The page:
While the surveyed fishermen as a whole do not wish to leave the industry, they are considering other, at least temporary, options to their normal fishing patterns. Almost half of the owners surveyed (46.2%) were interested in a vessel buyback program, and 71.0% were interested in using their vessel in additional ways such as research, charter, day-hire, and training (Table 16). Over half (61.5%) of the owners indicated they would like more information on gear technology, and almost half were interested in additional information on grants and regulations. Finally, while a minority of crew and owner respondents cited a need for assistance in, for example, applying for loans or setting up a new business (Table 15), crew respondents were somewhat more likely than owners to say they did need such assistance. Overall, most respondents expressed satisfaction with the opportunities available at the fishing family assistance centers, although the responses may also indicate that a need exists for greater outreach to crew members.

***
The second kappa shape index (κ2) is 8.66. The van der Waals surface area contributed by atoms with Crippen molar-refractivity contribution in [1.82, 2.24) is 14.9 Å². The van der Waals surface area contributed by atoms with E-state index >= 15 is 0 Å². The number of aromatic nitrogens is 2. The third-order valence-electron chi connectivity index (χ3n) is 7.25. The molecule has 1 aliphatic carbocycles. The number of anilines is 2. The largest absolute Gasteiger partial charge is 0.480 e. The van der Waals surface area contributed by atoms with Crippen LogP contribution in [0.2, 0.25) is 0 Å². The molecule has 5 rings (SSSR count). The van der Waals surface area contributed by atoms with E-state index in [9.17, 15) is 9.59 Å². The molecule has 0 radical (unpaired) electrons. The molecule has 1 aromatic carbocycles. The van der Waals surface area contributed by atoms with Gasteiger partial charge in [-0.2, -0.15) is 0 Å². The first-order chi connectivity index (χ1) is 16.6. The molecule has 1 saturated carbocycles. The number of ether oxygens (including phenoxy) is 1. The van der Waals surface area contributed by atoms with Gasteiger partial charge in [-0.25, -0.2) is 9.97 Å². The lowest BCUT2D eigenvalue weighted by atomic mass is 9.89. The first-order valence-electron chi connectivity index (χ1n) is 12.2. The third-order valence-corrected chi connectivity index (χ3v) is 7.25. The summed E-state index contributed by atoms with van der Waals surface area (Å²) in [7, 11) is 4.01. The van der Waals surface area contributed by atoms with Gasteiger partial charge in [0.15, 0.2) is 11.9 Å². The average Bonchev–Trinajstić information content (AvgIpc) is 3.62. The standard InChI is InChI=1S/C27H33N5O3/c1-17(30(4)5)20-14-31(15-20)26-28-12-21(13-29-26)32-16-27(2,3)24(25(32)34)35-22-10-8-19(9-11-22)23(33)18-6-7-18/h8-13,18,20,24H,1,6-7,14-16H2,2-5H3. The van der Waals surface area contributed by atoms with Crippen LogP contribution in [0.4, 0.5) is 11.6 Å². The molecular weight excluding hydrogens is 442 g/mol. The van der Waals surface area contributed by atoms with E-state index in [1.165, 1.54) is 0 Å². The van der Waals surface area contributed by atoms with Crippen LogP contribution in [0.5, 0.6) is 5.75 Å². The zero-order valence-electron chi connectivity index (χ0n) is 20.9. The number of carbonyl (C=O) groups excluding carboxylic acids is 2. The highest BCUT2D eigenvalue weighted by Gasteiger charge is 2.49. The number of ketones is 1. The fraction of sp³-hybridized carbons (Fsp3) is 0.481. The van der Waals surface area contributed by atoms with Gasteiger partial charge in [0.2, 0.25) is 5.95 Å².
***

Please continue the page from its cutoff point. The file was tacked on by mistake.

SUMMARY AND DISCUSSION